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Design Basics: Embracing Constraints

Posted Mon, April 15, 2013 by Julie Short

If you’re a creative person you might believe you are at your most creative without any constraints. In reality however, this isn’t true. Your creativity needs a focus. If creativity guides you without any boundaries, it’s easy to go overboard. Constraints limit the actions that can be performed by the user and increases the usability of the design and reduces the probability of operational error. Restrict yourself to just a few design elements and a set deadlines to positively direct your design efforts. 

The Hazards of Creative Freedom
The greatest gift a client can give is creative freedom. On the other hand, the worst thing a designer can do is allowing themselves total creative freedom. It should be in the client’s interests to leave the designer to do their thing because a good designer can identify the key elements required to make the project a success. The client can tell us the problem they need a website to promote a new product and it’s up to the designer to create a solution. The good designer gets to the design stage with a big list of constraints from the discovery phase: they know the demographic, branding guidelines and, through various conversations with his contacts there. For the responsible designer, the truly open brief doesn’t exist. And even when they have got a set of constraints from the client, they might well impose still further constraints upon themselves.

Time
The first constraint to put upon yourself is time. Speed helps in the early stages of a design because you get down key concepts without focusing on details. Working fast also helps switch your brain functions. It encourages use of the right side of your brain and it’s the right side of the brain that does the creative heavy lifting. If you have a serious time limitation, you aren’t able to rationally analyse your work. You simply don’t have time. Instead, if you force yourself to rely on the subconscious and intuition, you will be using the, creative, right side of your brain. You can produce acceptable designs working from the left side of your brain, but they will have been processed rationally, based on existing solutions. Force yourself to use the right side of your brain and you can get away from these rationalised processes and make decisions based on instinct and gut reaction - and it’s here the original and innovative processes can take place.

Separating Creativity and Art
It’s worth noting that there is a separation between creativity and design. Exactly what we’re calling these is semantics, but the above process is one to encourage free, unrestricted, thought with the goal of promoting innovation. This is the creative process. The design process requires you to take the creative work and pull it into a more cohesive shape. For a website designer this requires assessing how the creative designs can also be usable, functional, designs. We’re building websites not making art.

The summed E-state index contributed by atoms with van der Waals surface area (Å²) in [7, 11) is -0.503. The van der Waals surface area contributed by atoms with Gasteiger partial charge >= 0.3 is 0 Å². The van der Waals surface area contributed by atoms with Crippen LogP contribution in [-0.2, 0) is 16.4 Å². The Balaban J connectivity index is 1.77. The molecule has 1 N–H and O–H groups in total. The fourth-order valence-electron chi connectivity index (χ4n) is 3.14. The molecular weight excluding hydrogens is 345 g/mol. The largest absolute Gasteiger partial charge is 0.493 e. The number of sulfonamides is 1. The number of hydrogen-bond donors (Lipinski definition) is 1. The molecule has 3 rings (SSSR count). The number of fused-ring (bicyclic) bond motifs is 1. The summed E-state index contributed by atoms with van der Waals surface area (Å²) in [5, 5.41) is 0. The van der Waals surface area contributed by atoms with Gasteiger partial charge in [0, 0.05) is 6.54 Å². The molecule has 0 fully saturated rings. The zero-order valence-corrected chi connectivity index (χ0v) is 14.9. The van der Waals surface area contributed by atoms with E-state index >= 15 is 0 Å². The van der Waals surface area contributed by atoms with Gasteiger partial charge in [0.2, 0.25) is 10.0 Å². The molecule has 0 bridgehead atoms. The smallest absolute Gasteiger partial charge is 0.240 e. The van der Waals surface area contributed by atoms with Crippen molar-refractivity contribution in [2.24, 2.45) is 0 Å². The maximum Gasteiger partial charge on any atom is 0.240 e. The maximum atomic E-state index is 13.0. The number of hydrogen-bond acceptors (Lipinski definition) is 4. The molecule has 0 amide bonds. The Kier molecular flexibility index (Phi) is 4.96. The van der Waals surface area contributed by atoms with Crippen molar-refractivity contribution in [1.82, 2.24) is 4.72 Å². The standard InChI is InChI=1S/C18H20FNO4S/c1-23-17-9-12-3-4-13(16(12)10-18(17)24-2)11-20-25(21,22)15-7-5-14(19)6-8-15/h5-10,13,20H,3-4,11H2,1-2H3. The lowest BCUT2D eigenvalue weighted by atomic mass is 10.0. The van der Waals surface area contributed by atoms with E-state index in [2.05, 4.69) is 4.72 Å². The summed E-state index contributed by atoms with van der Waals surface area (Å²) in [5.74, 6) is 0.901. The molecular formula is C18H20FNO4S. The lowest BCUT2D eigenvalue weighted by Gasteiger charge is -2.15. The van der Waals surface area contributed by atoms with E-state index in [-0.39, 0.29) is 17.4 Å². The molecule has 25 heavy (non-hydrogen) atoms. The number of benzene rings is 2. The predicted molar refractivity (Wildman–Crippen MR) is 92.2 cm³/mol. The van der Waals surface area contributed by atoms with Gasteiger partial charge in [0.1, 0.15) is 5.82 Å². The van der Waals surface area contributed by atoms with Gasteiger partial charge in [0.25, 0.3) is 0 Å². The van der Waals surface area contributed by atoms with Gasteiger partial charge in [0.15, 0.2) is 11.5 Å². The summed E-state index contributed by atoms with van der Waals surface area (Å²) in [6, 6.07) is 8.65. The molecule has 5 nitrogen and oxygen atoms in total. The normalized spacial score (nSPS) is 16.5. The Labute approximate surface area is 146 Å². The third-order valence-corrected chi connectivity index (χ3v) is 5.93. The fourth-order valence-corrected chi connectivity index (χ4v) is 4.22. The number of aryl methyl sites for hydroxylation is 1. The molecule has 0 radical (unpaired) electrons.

Your design should guide the user through the process. It shouldn’t overly embellish. Sometimes the embellishments are appropriate, but you need to understand why they’re needed. Understand what elements (font, colour, image type, text size, line weight) are required for the design and embrace them. These are the constraints that will allow your creativity to really shine and offer site visitors the best usability experience. Try utilizing symbols to creatively increase site usability. Symbols are useful for categorizing, clarifying and cautioning users about certain actions. A good example of symbols being used for constraint in design would be the error sound that a site makes when an entry is incomplete or invalid. This serves as a warning to the user that additional actions are necessary.

Focus
Setting limits is not solely about not using design elements. It is much more about focusing on the few genuinely important elements that are required to convey the message of your website, and adding in other design elements only when they support the key elements. Choice doesn’t give us freedom. 

Constraining user behavior instead of enabling it may initially seem counter-intuitive, by limiting user actions they can actually focus on perfecting those limited options. Understanding and implementing constraints will help users engage your design with minimal error. Too much choice is often confusing, disabling and dissatisfying.

Posted in : Websites | 
Tags : website design


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